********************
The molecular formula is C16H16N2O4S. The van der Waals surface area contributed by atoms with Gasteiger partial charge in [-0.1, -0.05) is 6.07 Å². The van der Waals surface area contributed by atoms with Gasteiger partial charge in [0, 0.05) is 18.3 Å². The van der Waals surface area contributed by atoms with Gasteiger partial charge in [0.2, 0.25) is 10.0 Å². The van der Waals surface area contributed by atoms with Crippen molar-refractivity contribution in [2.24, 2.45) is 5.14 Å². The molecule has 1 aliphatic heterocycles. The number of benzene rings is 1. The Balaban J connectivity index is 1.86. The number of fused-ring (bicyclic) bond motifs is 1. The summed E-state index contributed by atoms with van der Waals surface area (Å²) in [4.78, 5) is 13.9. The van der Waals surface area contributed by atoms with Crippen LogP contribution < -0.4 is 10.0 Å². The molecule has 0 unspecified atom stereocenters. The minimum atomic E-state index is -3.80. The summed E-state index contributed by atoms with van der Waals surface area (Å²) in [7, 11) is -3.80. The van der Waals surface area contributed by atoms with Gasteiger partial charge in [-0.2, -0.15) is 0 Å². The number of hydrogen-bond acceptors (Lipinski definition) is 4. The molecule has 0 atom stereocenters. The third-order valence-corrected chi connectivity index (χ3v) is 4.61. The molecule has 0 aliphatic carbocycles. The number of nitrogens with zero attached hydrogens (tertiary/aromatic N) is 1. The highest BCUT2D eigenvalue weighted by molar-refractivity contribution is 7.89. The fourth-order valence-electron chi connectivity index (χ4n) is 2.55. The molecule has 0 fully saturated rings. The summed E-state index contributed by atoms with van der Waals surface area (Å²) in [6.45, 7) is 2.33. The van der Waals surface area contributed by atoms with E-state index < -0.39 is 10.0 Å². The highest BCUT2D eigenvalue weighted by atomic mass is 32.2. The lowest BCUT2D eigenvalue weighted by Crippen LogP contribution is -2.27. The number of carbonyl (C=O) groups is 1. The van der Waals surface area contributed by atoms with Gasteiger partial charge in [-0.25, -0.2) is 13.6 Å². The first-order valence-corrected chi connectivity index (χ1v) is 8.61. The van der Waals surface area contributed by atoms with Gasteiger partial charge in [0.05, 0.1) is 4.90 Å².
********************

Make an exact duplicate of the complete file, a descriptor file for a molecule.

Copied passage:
The molecular formula is C16H16N2O4S. The van der Waals surface area contributed by atoms with Gasteiger partial charge in [-0.1, -0.05) is 6.07 Å². The van der Waals surface area contributed by atoms with Gasteiger partial charge in [0, 0.05) is 18.3 Å². The van der Waals surface area contributed by atoms with Gasteiger partial charge in [0.2, 0.25) is 10.0 Å². The van der Waals surface area contributed by atoms with Crippen molar-refractivity contribution in [2.24, 2.45) is 5.14 Å². The molecule has 1 aliphatic heterocycles. The number of benzene rings is 1. The Balaban J connectivity index is 1.86. The number of fused-ring (bicyclic) bond motifs is 1. The summed E-state index contributed by atoms with van der Waals surface area (Å²) in [4.78, 5) is 13.9. The van der Waals surface area contributed by atoms with Crippen LogP contribution < -0.4 is 10.0 Å². The molecule has 0 unspecified atom stereocenters. The minimum atomic E-state index is -3.80. The summed E-state index contributed by atoms with van der Waals surface area (Å²) in [7, 11) is -3.80. The van der Waals surface area contributed by atoms with Gasteiger partial charge in [-0.2, -0.15) is 0 Å². The number of hydrogen-bond acceptors (Lipinski definition) is 4. The molecule has 0 atom stereocenters. The third-order valence-corrected chi connectivity index (χ3v) is 4.61. The molecule has 0 aliphatic carbocycles. The number of nitrogens with zero attached hydrogens (tertiary/aromatic N) is 1. The highest BCUT2D eigenvalue weighted by molar-refractivity contribution is 7.89. The fourth-order valence-electron chi connectivity index (χ4n) is 2.55. The molecule has 0 fully saturated rings. The summed E-state index contributed by atoms with van der Waals surface area (Å²) in [6.45, 7) is 2.33. The van der Waals surface area contributed by atoms with E-state index < -0.39 is 10.0 Å². The highest BCUT2D eigenvalue weighted by atomic mass is 32.2. The lowest BCUT2D eigenvalue weighted by Crippen LogP contribution is -2.27. The number of carbonyl (C=O) groups is 1. The van der Waals surface area contributed by atoms with Gasteiger partial charge in [-0.25, -0.2) is 13.6 Å². The first-order valence-corrected chi connectivity index (χ1v) is 8.61. The van der Waals surface area contributed by atoms with Gasteiger partial charge in [0.05, 0.1) is 4.90 Å².